Net­ting the traders

The Pak Banker - - 4EDITORIAL - Khur­ram Husain


SOME­THING very in­ter­est­ing is hap­pen­ing. The with­hold­ing tax on bank­ing trans­ac­tions by non-fil­ers of tax re­turns has cre­ated a storm of con­tro­versy, and the real face of in­for­mal sec­tor prac­tices is be­ing re­vealed.

Here's some back­ground. In its latest bud­get the gov­ern­ment an­nounced a with­hold­ing tax on all bank trans­ac­tions con­ducted by non-fil­ers of tax re­turns. The tax would be­come ap­pli­ca­ble on any trans­ac­tion, whether cheque or pay or­der or online pay­ment or any­thing else, that was larger than Rs50,000. The rate was set at 0.6pc of the trans­ac­tion, later ne­go­ti­ated down to 0.3pc, and the funds would be de­ducted from the ac­count be­ing trans­acted upon.

The banks were re­quired to use the Fed­eral Board of Rev­enue (FBR) data­base to de­ter­mine all those de­pos­i­tors who have filed tax re­turns and those who have not. Once they had done this, they were re­quired to au­to­mat­i­cally start de­duc­tions from trans­ac­tions be­ing made from the ac­counts of non-fil­ers and de­posit the money with the FBR at the end of the day.

The gov­ern­ment es­ti­mated that it would get Rs35 bil­lion in rev­enue from this mea­sure. But more im­por­tantly, it sought in­for­ma­tion on those non-fil­ers who are trans­act­ing in large amounts for fur­ther ac­tion.

For most in­di­vid­ual de­pos­i­tors who are non-fil­ers, this wasn't a huge prob­lem. The amount of the tax be­ing levied is very small, and most trans­ac­tions tend to be be­low Rs50,000 in any case. The prob­lem came in with busi­nesses, par­tic­u­larly traders and whole­salers, but sur­pris­ingly enough, also in­dus­try.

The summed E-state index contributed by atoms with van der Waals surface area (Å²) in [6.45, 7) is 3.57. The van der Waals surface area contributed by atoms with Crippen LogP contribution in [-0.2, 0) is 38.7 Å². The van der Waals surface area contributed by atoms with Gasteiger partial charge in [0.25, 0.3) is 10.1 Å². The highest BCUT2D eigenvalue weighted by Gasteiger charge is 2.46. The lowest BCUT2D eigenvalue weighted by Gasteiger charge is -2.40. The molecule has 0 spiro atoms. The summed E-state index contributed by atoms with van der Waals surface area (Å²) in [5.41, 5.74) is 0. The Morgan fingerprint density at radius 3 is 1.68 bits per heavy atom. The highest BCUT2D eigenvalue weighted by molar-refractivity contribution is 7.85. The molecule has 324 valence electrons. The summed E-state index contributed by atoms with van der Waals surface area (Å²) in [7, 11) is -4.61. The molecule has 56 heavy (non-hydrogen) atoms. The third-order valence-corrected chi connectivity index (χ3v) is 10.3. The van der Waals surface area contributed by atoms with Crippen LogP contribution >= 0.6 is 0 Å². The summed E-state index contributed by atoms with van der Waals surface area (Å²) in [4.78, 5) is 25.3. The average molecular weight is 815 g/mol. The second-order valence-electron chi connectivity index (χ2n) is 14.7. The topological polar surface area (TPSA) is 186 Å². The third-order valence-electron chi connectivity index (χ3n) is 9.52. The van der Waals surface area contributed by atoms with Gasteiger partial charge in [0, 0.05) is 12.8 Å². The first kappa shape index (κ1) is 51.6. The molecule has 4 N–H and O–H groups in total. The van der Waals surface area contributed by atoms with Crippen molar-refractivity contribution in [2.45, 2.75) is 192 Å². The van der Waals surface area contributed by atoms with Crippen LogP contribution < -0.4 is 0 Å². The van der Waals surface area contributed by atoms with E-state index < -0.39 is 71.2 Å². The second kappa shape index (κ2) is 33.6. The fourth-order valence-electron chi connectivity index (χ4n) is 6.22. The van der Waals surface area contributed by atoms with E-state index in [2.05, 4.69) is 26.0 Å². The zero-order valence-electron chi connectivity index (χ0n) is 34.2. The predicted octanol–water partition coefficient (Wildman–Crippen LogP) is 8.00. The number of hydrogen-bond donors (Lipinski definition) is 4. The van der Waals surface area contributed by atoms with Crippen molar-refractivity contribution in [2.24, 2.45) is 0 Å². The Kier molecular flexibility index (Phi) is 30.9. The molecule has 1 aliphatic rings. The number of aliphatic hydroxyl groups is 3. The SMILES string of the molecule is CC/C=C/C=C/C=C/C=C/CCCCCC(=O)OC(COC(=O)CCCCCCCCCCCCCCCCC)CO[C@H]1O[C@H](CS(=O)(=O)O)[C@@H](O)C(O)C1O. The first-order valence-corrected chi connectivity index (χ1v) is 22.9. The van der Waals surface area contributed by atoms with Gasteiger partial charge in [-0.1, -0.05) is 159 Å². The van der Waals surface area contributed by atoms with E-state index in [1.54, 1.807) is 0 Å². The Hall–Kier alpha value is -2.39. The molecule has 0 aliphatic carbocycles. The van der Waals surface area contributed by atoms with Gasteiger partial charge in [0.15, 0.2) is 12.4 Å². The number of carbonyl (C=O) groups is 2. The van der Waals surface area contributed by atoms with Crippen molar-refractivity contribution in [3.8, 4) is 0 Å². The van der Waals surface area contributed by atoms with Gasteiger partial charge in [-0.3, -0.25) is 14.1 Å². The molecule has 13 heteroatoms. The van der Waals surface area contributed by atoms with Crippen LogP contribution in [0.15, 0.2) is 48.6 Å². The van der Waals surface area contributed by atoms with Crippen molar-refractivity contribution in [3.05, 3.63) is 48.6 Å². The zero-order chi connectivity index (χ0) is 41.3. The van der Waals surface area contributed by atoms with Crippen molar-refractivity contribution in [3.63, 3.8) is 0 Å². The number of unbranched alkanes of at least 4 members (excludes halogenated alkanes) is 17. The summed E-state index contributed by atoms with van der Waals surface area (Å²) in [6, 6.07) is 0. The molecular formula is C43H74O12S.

I was sur­prised to see reg­is­tered own­ers of large in­dus­try protest­ing this tax. Surely they had filed their re­turns and the tax would not be levied upon them. So why were they protest­ing? Many who do file tax re­turns con­duct a large por­tion of their busi­ness through pri­vate bank ac­counts.

Take a look at who all is protest­ing. Large-scale in­dus­try, such as for­eign in­vestors or large-scale man­u­fac­tur­ers, are silent. The large textile lob­bies are also silent on this mea­sure, although they are press­ing ahead with other de­mands and is­su­ing strike calls of their own, more re­lated to "cost of busi­ness" type of con­cerns. But many in­dus­tri­al­ists are protest­the mea­sure, the sort who are in­deed fil­ers of re­turns. What's their an­gle? This is where things get a lit­tle in­ter­est­ing.

When you ask them, these in­dus­tri­al­ists will tell you that much of the busi­ness deal­ings are with non-reg­is­tered par­ties and there­fore the tax im­pacts them. But how would it im­pact them if they are fil­ers? Out­go­ing pay­ments from the ac­count of a tax filer will see no de­duc­tions.